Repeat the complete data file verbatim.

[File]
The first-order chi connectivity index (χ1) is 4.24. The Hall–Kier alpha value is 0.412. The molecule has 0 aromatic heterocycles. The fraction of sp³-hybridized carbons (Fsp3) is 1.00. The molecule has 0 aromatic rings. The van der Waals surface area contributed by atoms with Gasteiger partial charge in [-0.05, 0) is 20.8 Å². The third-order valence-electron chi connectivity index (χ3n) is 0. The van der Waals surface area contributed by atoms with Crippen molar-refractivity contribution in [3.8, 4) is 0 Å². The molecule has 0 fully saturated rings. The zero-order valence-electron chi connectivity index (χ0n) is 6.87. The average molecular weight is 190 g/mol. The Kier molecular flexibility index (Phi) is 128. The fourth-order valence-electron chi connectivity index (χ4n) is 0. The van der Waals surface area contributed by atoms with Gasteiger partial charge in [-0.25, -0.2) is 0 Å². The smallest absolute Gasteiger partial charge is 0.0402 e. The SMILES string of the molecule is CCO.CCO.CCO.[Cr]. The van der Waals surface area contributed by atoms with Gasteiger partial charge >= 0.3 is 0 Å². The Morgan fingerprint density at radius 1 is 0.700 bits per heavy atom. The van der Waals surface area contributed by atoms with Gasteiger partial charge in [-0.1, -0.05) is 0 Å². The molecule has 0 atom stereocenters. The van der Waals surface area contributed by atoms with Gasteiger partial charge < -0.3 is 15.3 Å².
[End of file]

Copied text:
The first-order chi connectivity index (χ1) is 4.24. The Hall–Kier alpha value is 0.412. The molecule has 0 aromatic heterocycles. The fraction of sp³-hybridized carbons (Fsp3) is 1.00. The molecule has 0 aromatic rings. The van der Waals surface area contributed by atoms with Gasteiger partial charge in [-0.05, 0) is 20.8 Å². The third-order valence-electron chi connectivity index (χ3n) is 0. The van der Waals surface area contributed by atoms with Crippen molar-refractivity contribution in [3.8, 4) is 0 Å². The molecule has 0 fully saturated rings. The zero-order valence-electron chi connectivity index (χ0n) is 6.87. The average molecular weight is 190 g/mol. The Kier molecular flexibility index (Phi) is 128. The fourth-order valence-electron chi connectivity index (χ4n) is 0. The van der Waals surface area contributed by atoms with Gasteiger partial charge in [-0.25, -0.2) is 0 Å². The smallest absolute Gasteiger partial charge is 0.0402 e. The SMILES string of the molecule is CCO.CCO.CCO.[Cr]. The van der Waals surface area contributed by atoms with Gasteiger partial charge >= 0.3 is 0 Å². The Morgan fingerprint density at radius 1 is 0.700 bits per heavy atom. The van der Waals surface area contributed by atoms with Gasteiger partial charge in [-0.1, -0.05) is 0 Å². The molecule has 0 atom stereocenters. The van der Waals surface area contributed by atoms with Gasteiger partial charge < -0.3 is 15.3 Å².